After the classes were finished they turned on the funky lighting and lit up the vegas style palm trees. A DJ played a mix of music, from normal salsa, to hip hop and classic french music with a salsa beat interposed. There was also two other kinds of music, which required two other ways of dancing, but I don’t remember what they were called. One required three quick steps in place and then a hip movement (more or less upward), then repeat in the other direction. The other seemed to be mainly steping back and forth from one foot to the other and doing salsa type moves in slow motion. It made me feel dizzy, oddly, since the spinning was so much slower.
Elvis and Marilyn are here, and larger than life.
Club MOVING de THIAIS Belle Epine
3, Rue des Alouettes
94320 THIAIS Belle Epine
Manager Daniel SOIRAT
RER C – stop Pont de Rungis – Aeroport d’Orly
It is a 15 minute walk from the RER station. I would be aware walking at night though as it is a very deserted area. I saw people living in trailers parked on the street, lots of broken glass, a smashed car, and young people driving like I used to drive when I was 16. Not a pretty sight. I didn’t feel unsafe, but I got a ride home, so it was still light out when I walked the route.
I believe it is every Friday and Saturday night classes starting at 9h, dancing starting at 11h. But call ahead because I believe last night was the last class until after a summer break of 1-2 months.
Hier soir, je suis allee a la Coupole pour faire deux cours du salsa avec Seve et Mouaze. Le premier etait un vrai cours debutant. Nous avons passes une heure entier sur les pates base. A la dernier minute il a rajoute un tourne super simple s’appelle la “Dile que no !“, que on a fait aussi a la Pachenga. C’est un style different, s’appelle le porto. Avant j’ai essaye le cuban. J’ai l’impression que le porto est plus raffiner. Ils sont tres attentioner au details du danse.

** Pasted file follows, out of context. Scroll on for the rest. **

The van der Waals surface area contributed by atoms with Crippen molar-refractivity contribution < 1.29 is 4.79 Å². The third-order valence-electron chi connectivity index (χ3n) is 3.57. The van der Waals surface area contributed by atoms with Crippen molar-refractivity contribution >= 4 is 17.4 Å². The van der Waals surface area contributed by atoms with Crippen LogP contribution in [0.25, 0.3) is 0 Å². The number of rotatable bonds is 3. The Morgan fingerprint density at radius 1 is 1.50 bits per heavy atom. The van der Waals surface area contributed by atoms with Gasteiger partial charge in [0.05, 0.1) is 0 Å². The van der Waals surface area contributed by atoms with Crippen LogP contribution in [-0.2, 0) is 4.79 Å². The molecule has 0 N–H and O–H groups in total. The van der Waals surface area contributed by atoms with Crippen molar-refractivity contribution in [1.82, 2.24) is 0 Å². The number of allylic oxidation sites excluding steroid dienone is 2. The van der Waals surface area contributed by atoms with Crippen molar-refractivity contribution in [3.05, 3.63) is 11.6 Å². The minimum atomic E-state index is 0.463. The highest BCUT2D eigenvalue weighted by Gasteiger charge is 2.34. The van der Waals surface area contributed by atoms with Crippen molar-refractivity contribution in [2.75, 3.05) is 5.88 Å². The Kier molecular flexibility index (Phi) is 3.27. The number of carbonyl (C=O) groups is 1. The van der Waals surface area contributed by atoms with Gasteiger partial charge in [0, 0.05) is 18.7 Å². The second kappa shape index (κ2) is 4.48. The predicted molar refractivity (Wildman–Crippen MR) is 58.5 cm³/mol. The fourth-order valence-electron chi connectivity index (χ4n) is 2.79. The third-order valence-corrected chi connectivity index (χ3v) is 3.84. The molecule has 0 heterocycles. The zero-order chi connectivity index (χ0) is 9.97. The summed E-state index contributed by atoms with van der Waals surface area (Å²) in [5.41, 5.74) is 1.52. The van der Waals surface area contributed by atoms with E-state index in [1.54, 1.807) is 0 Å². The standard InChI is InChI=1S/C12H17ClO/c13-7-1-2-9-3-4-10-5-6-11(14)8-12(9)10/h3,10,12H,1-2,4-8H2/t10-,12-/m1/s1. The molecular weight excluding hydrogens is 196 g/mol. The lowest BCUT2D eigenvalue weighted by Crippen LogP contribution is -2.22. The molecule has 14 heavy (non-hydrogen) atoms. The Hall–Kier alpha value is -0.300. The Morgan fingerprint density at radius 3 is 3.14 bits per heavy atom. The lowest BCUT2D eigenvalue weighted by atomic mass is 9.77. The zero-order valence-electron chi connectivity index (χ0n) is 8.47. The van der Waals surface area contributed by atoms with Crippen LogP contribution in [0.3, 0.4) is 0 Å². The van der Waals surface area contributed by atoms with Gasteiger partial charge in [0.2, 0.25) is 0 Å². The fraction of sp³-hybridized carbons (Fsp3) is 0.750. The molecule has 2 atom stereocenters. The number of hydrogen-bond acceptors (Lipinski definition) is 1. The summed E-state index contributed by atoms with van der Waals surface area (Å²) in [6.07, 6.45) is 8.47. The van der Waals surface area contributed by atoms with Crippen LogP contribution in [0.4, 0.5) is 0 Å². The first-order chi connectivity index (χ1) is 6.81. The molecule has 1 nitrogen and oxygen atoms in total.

Il y a deux prof, un homme et une femme, et je trouve que ca aide beaucoup. Les autre studio sont que un homme qui traite primairement ce qu’il fait l’homme. Le prof parle tres clairment le francais (avec un peu des mots anglais rajouter), et ca aide enourmement mon comprehension.
Pendant le deuxieme heure, il fait un cours intermediaire beaucoup plus simple et attentioner au details que les autre studio. Je crois que c’est ici que quel’qun apprend dancer accord aux regles. Mais le cuban est surtout plus facile pour les filles qui sont beaucoup plus fortement guider que dan le porto. Un mec avec qui j’ai danser n’a pas compris le difference entre les deux style alors il m’a fait des corrections incorrect.
Tous les Mardi, 19h30 debutant, 20h30 intermediare. Apres c’est ouvert pour danser jusque tard. 10€, un boisson compris, et 2€ le vestiere mandatoire. C’est entre metro Edgar Quinet, Monparnasse, et Vavin.
Dancing de la Coupole
102, Boulevard du Montparnasse
Mardi et Vendredi
Entree, Cours, et Consumation compris